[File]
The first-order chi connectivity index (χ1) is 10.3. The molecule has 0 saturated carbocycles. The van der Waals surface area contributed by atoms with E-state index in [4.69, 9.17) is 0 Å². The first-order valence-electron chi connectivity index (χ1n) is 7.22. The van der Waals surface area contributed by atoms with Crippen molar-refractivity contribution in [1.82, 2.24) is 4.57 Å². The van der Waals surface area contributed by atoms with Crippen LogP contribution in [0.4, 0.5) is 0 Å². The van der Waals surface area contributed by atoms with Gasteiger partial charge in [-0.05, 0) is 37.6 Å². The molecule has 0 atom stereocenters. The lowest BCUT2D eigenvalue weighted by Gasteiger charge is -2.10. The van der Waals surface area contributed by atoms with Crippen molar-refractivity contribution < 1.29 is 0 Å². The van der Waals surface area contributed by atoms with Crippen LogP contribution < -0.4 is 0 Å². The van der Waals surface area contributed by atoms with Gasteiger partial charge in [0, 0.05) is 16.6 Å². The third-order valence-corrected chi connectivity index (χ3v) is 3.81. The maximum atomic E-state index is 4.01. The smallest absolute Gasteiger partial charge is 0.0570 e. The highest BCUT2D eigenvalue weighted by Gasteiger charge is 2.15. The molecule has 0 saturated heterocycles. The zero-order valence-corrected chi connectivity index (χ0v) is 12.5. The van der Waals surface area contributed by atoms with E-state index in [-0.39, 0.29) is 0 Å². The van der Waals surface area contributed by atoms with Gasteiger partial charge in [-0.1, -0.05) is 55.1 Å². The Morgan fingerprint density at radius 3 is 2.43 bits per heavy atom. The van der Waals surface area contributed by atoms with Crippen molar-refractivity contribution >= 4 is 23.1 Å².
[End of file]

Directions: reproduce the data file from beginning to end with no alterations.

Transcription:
The first-order chi connectivity index (χ1) is 10.3. The molecule has 0 saturated carbocycles. The van der Waals surface area contributed by atoms with E-state index in [4.69, 9.17) is 0 Å². The first-order valence-electron chi connectivity index (χ1n) is 7.22. The van der Waals surface area contributed by atoms with Crippen molar-refractivity contribution in [1.82, 2.24) is 4.57 Å². The van der Waals surface area contributed by atoms with Crippen LogP contribution in [0.4, 0.5) is 0 Å². The van der Waals surface area contributed by atoms with Gasteiger partial charge in [-0.05, 0) is 37.6 Å². The molecule has 0 atom stereocenters. The lowest BCUT2D eigenvalue weighted by Gasteiger charge is -2.10. The van der Waals surface area contributed by atoms with Crippen molar-refractivity contribution < 1.29 is 0 Å². The van der Waals surface area contributed by atoms with Crippen LogP contribution < -0.4 is 0 Å². The van der Waals surface area contributed by atoms with Gasteiger partial charge in [0, 0.05) is 16.6 Å². The third-order valence-corrected chi connectivity index (χ3v) is 3.81. The maximum atomic E-state index is 4.01. The smallest absolute Gasteiger partial charge is 0.0570 e. The highest BCUT2D eigenvalue weighted by Gasteiger charge is 2.15. The molecule has 0 saturated heterocycles. The zero-order valence-corrected chi connectivity index (χ0v) is 12.5. The van der Waals surface area contributed by atoms with E-state index in [-0.39, 0.29) is 0 Å². The van der Waals surface area contributed by atoms with Gasteiger partial charge in [-0.1, -0.05) is 55.1 Å². The Morgan fingerprint density at radius 3 is 2.43 bits per heavy atom. The van der Waals surface area contributed by atoms with Crippen molar-refractivity contribution >= 4 is 23.1 Å².